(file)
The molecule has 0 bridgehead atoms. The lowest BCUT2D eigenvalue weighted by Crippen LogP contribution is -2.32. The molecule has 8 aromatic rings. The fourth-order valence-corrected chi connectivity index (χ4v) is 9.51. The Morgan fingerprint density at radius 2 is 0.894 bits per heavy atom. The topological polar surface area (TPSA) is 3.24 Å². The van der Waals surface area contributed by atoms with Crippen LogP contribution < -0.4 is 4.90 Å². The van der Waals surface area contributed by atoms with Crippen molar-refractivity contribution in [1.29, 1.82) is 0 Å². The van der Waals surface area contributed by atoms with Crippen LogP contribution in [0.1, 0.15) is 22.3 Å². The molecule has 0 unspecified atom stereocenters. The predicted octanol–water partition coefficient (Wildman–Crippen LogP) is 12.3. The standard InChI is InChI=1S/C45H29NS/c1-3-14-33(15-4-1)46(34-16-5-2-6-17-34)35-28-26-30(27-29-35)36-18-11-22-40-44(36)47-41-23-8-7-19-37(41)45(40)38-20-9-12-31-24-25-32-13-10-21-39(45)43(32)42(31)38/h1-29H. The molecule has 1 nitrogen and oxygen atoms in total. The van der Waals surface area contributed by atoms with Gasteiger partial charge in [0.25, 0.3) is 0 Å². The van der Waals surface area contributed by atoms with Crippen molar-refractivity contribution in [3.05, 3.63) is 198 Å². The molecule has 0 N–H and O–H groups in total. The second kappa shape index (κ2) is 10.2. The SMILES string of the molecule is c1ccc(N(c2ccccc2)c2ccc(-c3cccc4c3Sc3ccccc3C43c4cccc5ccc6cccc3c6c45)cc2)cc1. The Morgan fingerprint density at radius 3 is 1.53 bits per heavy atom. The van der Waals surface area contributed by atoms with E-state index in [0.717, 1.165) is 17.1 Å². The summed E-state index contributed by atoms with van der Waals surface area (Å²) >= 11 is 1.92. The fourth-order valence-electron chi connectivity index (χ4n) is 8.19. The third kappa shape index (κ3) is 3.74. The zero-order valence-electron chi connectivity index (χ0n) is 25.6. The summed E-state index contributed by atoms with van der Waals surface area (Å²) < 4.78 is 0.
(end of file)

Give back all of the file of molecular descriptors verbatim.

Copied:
The molecule has 0 bridgehead atoms. The lowest BCUT2D eigenvalue weighted by Crippen LogP contribution is -2.32. The molecule has 8 aromatic rings. The fourth-order valence-corrected chi connectivity index (χ4v) is 9.51. The Morgan fingerprint density at radius 2 is 0.894 bits per heavy atom. The topological polar surface area (TPSA) is 3.24 Å². The van der Waals surface area contributed by atoms with Crippen LogP contribution < -0.4 is 4.90 Å². The van der Waals surface area contributed by atoms with Crippen molar-refractivity contribution in [1.29, 1.82) is 0 Å². The van der Waals surface area contributed by atoms with Crippen LogP contribution in [0.1, 0.15) is 22.3 Å². The molecule has 0 unspecified atom stereocenters. The predicted octanol–water partition coefficient (Wildman–Crippen LogP) is 12.3. The standard InChI is InChI=1S/C45H29NS/c1-3-14-33(15-4-1)46(34-16-5-2-6-17-34)35-28-26-30(27-29-35)36-18-11-22-40-44(36)47-41-23-8-7-19-37(41)45(40)38-20-9-12-31-24-25-32-13-10-21-39(45)43(32)42(31)38/h1-29H. The molecule has 1 nitrogen and oxygen atoms in total. The van der Waals surface area contributed by atoms with Gasteiger partial charge in [0.25, 0.3) is 0 Å². The van der Waals surface area contributed by atoms with Crippen molar-refractivity contribution in [3.05, 3.63) is 198 Å². The molecule has 0 N–H and O–H groups in total. The second kappa shape index (κ2) is 10.2. The SMILES string of the molecule is c1ccc(N(c2ccccc2)c2ccc(-c3cccc4c3Sc3ccccc3C43c4cccc5ccc6cccc3c6c45)cc2)cc1. The Morgan fingerprint density at radius 3 is 1.53 bits per heavy atom. The van der Waals surface area contributed by atoms with E-state index in [0.717, 1.165) is 17.1 Å². The summed E-state index contributed by atoms with van der Waals surface area (Å²) >= 11 is 1.92. The fourth-order valence-electron chi connectivity index (χ4n) is 8.19. The third kappa shape index (κ3) is 3.74. The zero-order valence-electron chi connectivity index (χ0n) is 25.6. The summed E-state index contributed by atoms with van der Waals surface area (Å²) < 4.78 is 0.